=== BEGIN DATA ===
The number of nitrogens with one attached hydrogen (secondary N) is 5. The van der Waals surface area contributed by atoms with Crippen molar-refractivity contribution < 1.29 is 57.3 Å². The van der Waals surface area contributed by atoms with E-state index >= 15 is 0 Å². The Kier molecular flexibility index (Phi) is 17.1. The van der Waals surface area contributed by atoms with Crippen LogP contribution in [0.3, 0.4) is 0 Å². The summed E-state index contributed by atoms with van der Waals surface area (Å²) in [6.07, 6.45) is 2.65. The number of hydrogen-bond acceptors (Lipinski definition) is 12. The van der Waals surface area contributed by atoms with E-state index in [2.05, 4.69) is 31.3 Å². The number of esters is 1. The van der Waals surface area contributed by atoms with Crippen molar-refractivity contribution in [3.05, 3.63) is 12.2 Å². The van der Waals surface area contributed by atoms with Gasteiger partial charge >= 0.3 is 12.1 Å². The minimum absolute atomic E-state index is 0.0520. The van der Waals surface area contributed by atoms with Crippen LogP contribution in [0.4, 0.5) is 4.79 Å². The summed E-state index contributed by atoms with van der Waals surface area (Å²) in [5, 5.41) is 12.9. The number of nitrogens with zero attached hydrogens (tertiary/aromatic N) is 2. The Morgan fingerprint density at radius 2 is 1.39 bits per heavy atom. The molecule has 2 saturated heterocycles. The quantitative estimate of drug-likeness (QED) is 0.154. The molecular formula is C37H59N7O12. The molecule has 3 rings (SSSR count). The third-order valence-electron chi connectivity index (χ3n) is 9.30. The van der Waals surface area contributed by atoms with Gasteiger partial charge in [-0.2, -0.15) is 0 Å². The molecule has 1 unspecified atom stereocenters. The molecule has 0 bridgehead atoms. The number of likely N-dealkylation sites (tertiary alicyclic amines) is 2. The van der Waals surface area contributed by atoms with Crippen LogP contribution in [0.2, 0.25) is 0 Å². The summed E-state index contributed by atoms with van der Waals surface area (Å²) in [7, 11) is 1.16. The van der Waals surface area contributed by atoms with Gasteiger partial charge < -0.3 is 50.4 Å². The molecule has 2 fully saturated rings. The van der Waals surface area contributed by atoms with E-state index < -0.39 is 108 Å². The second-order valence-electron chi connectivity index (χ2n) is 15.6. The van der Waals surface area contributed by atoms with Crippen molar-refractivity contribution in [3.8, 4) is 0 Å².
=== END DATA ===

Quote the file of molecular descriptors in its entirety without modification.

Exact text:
The number of nitrogens with one attached hydrogen (secondary N) is 5. The van der Waals surface area contributed by atoms with Crippen molar-refractivity contribution < 1.29 is 57.3 Å². The van der Waals surface area contributed by atoms with E-state index >= 15 is 0 Å². The Kier molecular flexibility index (Phi) is 17.1. The van der Waals surface area contributed by atoms with Crippen LogP contribution in [0.3, 0.4) is 0 Å². The summed E-state index contributed by atoms with van der Waals surface area (Å²) in [6.07, 6.45) is 2.65. The number of hydrogen-bond acceptors (Lipinski definition) is 12. The van der Waals surface area contributed by atoms with E-state index in [2.05, 4.69) is 31.3 Å². The number of esters is 1. The van der Waals surface area contributed by atoms with Crippen molar-refractivity contribution in [3.05, 3.63) is 12.2 Å². The van der Waals surface area contributed by atoms with Gasteiger partial charge >= 0.3 is 12.1 Å². The minimum absolute atomic E-state index is 0.0520. The van der Waals surface area contributed by atoms with Crippen LogP contribution in [0.4, 0.5) is 4.79 Å². The summed E-state index contributed by atoms with van der Waals surface area (Å²) in [5, 5.41) is 12.9. The number of nitrogens with zero attached hydrogens (tertiary/aromatic N) is 2. The Morgan fingerprint density at radius 2 is 1.39 bits per heavy atom. The molecule has 2 saturated heterocycles. The quantitative estimate of drug-likeness (QED) is 0.154. The molecular formula is C37H59N7O12. The molecule has 3 rings (SSSR count). The third-order valence-electron chi connectivity index (χ3n) is 9.30. The van der Waals surface area contributed by atoms with Gasteiger partial charge in [-0.2, -0.15) is 0 Å². The molecule has 1 unspecified atom stereocenters. The molecule has 0 bridgehead atoms. The number of likely N-dealkylation sites (tertiary alicyclic amines) is 2. The van der Waals surface area contributed by atoms with Crippen LogP contribution in [0.2, 0.25) is 0 Å². The summed E-state index contributed by atoms with van der Waals surface area (Å²) in [7, 11) is 1.16. The van der Waals surface area contributed by atoms with Gasteiger partial charge < -0.3 is 50.4 Å². The molecule has 2 fully saturated rings. The van der Waals surface area contributed by atoms with E-state index < -0.39 is 108 Å². The second-order valence-electron chi connectivity index (χ2n) is 15.6. The van der Waals surface area contributed by atoms with Crippen molar-refractivity contribution in [3.8, 4) is 0 Å².